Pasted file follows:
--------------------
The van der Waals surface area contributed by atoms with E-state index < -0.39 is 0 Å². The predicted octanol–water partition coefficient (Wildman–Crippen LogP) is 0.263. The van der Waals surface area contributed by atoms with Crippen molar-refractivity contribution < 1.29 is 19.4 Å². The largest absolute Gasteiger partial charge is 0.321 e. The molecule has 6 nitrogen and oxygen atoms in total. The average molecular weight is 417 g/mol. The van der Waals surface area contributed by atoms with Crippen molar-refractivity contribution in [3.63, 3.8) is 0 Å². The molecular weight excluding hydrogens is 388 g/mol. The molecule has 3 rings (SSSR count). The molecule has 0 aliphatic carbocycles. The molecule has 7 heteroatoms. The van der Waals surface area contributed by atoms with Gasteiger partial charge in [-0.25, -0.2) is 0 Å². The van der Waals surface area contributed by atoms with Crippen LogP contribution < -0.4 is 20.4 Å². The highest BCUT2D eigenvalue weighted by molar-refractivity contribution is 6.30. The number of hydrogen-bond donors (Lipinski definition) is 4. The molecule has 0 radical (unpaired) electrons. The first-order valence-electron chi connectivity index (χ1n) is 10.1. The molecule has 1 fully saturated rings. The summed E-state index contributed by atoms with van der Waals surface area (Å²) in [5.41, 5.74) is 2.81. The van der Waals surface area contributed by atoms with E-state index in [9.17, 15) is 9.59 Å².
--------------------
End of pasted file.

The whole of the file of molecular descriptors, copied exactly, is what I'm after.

The van der Waals surface area contributed by atoms with E-state index < -0.39 is 0 Å². The predicted octanol–water partition coefficient (Wildman–Crippen LogP) is 0.263. The van der Waals surface area contributed by atoms with Crippen molar-refractivity contribution < 1.29 is 19.4 Å². The largest absolute Gasteiger partial charge is 0.321 e. The molecule has 6 nitrogen and oxygen atoms in total. The average molecular weight is 417 g/mol. The van der Waals surface area contributed by atoms with Crippen molar-refractivity contribution in [3.63, 3.8) is 0 Å². The molecular weight excluding hydrogens is 388 g/mol. The molecule has 3 rings (SSSR count). The molecule has 0 aliphatic carbocycles. The molecule has 7 heteroatoms. The van der Waals surface area contributed by atoms with Gasteiger partial charge in [-0.25, -0.2) is 0 Å². The van der Waals surface area contributed by atoms with Crippen LogP contribution < -0.4 is 20.4 Å². The highest BCUT2D eigenvalue weighted by molar-refractivity contribution is 6.30. The number of hydrogen-bond donors (Lipinski definition) is 4. The molecule has 0 radical (unpaired) electrons. The first-order valence-electron chi connectivity index (χ1n) is 10.1. The molecule has 1 fully saturated rings. The summed E-state index contributed by atoms with van der Waals surface area (Å²) in [5.41, 5.74) is 2.81. The van der Waals surface area contributed by atoms with E-state index in [9.17, 15) is 9.59 Å².